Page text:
Fleet Management

ATA: Trucking Short of Nearly 100,000 Drivers Annually

October 22, 2013

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ORLANDO--On Tuesday American Trucking Associations Chief Economist Bob Costello said fleets are adjusting to continued tightness in the driver market by increasing pay and hiring newer drivers.

“While the driver shortage is generally confined to only certain segments of the trucking industry, it is having real impacts in how fleets recruit and retain their drivers.” Costello said during the “All About the Driver” general session during the ATA Management Conference and Exhibition taking place in Orlando, Fla.

Costello was joined by Jeff Flackler, vice president of transportation, Wal-Mart Stores Inc.; Derek Leathers, president & COO of Werner Enterprises and Steve Gordon, COO of Gordon Trucking Inc. for a panel discussion on driver issues moderated by Dave Osiecki, ATA senior vice president of policy and regulatory affairs.

“Fleets in all segments of trucking have told us they are having a more difficult time finding qualified drivers than they were a year ago,” Costello said. “As a result, more fleets are considering hiring drivers straight out of driver training programs and nearly three-quarters of those we surveyed plan to increase pay or have already done so.”

The industry needs to find an average of roughly 96,000 new drivers annually to keep pace with demand. If freight demand grows as it is projected to, the driver shortage could balloon to nearly 240,000 drivers by 2022, according to ATA data.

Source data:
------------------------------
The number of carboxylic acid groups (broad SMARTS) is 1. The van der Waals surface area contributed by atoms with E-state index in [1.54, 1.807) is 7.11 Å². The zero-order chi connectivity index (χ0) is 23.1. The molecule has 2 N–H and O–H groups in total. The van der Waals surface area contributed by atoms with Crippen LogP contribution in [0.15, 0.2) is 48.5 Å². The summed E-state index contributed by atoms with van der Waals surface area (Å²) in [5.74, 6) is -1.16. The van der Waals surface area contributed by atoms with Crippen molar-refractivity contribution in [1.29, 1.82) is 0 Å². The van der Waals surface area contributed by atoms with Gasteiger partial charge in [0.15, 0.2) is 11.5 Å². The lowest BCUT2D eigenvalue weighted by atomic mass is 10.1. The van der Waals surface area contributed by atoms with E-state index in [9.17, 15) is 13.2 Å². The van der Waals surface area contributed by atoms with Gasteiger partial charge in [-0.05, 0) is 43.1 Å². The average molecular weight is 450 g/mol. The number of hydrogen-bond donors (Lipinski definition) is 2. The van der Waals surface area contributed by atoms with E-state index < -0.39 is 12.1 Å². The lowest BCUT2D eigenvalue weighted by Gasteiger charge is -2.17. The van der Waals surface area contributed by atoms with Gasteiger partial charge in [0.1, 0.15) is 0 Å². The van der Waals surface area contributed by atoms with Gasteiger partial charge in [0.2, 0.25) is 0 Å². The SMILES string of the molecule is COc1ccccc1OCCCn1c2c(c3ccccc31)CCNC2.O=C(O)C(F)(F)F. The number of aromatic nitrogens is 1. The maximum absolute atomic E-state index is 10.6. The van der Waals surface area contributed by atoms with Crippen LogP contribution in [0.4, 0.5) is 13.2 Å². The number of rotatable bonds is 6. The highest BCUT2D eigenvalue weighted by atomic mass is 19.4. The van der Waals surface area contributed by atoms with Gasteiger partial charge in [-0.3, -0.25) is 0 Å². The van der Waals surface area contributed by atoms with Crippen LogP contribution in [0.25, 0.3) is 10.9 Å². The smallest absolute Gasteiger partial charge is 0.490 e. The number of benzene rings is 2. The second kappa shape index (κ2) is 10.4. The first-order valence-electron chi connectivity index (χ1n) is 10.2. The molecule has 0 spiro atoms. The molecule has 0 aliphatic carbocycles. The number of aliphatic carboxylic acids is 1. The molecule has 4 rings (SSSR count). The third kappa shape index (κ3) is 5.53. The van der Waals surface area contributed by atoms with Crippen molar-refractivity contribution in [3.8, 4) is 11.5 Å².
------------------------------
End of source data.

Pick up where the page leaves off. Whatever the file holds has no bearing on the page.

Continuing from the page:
Comments

  1. 1. Cliff Downing [ October 23, 2013 @ 03:19AM ]

    We have heard this same line for several decades. I heard it all thru the 90's clear up to today. If trucking were so short of drivers, then compensation would reflect that. Simple marketing. Demand sets the price. Driver compensation has not shown that dramatic of an increase to suggest there is a shortage. Nor has working conditions changed for the better at a rate that would suggest there is a shortage and they are trying to attract drivers. Sure, there is a lot of job hopping going on, but that has always been the norm in OTR trucking.

  2. 2. Russell Vaughan [ October 23, 2013 @ 03:47AM ]

    I call bullshit on stories such as this one, and many others just like it that I have been reading in trucking industry "news" for 23 years. I consider these articles as nothing but propaganda from large employers in the industry to put pressure on elected officials to change immigration and visa requirements. I have watched as government regulation of driver credentials has made the bar to entry so aggravating and unnecessarily expensive and intrusive that many ablebodied people are discouraged.. At the same time the scrutiny by law enforcement has gotten so ridiculous that many experienced drivers are made to look bad by the computer record.. There is no room for error or learning..everything has to be done perfectly the very first time..the industry just isnt worth the hassle.

  3. 3. Steve Crawford [ October 23, 2013 @ 04:27AM ]